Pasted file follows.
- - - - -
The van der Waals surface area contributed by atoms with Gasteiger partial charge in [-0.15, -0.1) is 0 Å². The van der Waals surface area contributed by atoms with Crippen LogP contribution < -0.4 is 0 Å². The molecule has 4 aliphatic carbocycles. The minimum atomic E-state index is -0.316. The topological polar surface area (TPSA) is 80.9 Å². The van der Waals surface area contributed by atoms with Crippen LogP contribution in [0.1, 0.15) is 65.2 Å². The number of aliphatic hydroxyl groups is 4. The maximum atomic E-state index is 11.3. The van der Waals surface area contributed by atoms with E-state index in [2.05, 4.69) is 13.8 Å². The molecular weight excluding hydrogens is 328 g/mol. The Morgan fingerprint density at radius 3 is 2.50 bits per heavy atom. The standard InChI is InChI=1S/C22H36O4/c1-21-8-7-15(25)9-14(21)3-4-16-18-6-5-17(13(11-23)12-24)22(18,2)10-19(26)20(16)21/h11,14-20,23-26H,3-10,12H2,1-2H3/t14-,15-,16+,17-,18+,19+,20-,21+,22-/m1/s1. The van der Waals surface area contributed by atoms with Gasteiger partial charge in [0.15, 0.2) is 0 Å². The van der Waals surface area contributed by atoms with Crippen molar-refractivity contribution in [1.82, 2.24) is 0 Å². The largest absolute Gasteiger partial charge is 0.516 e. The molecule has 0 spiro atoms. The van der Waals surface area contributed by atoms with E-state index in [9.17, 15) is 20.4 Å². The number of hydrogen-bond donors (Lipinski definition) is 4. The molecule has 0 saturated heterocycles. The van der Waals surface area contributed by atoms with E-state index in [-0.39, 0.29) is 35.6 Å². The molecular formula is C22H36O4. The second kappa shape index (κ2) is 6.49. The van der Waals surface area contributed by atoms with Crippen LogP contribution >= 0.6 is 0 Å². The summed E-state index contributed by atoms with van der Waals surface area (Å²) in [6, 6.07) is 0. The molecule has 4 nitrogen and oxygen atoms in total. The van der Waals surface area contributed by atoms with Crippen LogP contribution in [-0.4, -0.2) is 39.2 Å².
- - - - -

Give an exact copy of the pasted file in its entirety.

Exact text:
The van der Waals surface area contributed by atoms with Gasteiger partial charge in [-0.15, -0.1) is 0 Å². The van der Waals surface area contributed by atoms with Crippen LogP contribution < -0.4 is 0 Å². The molecule has 4 aliphatic carbocycles. The minimum atomic E-state index is -0.316. The topological polar surface area (TPSA) is 80.9 Å². The van der Waals surface area contributed by atoms with Crippen LogP contribution in [0.1, 0.15) is 65.2 Å². The number of aliphatic hydroxyl groups is 4. The maximum atomic E-state index is 11.3. The van der Waals surface area contributed by atoms with E-state index in [2.05, 4.69) is 13.8 Å². The molecular weight excluding hydrogens is 328 g/mol. The Morgan fingerprint density at radius 3 is 2.50 bits per heavy atom. The standard InChI is InChI=1S/C22H36O4/c1-21-8-7-15(25)9-14(21)3-4-16-18-6-5-17(13(11-23)12-24)22(18,2)10-19(26)20(16)21/h11,14-20,23-26H,3-10,12H2,1-2H3/t14-,15-,16+,17-,18+,19+,20-,21+,22-/m1/s1. The van der Waals surface area contributed by atoms with Gasteiger partial charge in [0.15, 0.2) is 0 Å². The van der Waals surface area contributed by atoms with Crippen molar-refractivity contribution in [1.82, 2.24) is 0 Å². The largest absolute Gasteiger partial charge is 0.516 e. The molecule has 0 spiro atoms. The van der Waals surface area contributed by atoms with E-state index in [9.17, 15) is 20.4 Å². The number of hydrogen-bond donors (Lipinski definition) is 4. The molecule has 0 saturated heterocycles. The van der Waals surface area contributed by atoms with E-state index in [-0.39, 0.29) is 35.6 Å². The molecular formula is C22H36O4. The second kappa shape index (κ2) is 6.49. The van der Waals surface area contributed by atoms with Crippen LogP contribution >= 0.6 is 0 Å². The summed E-state index contributed by atoms with van der Waals surface area (Å²) in [6, 6.07) is 0. The molecule has 4 nitrogen and oxygen atoms in total. The van der Waals surface area contributed by atoms with Crippen LogP contribution in [-0.4, -0.2) is 39.2 Å².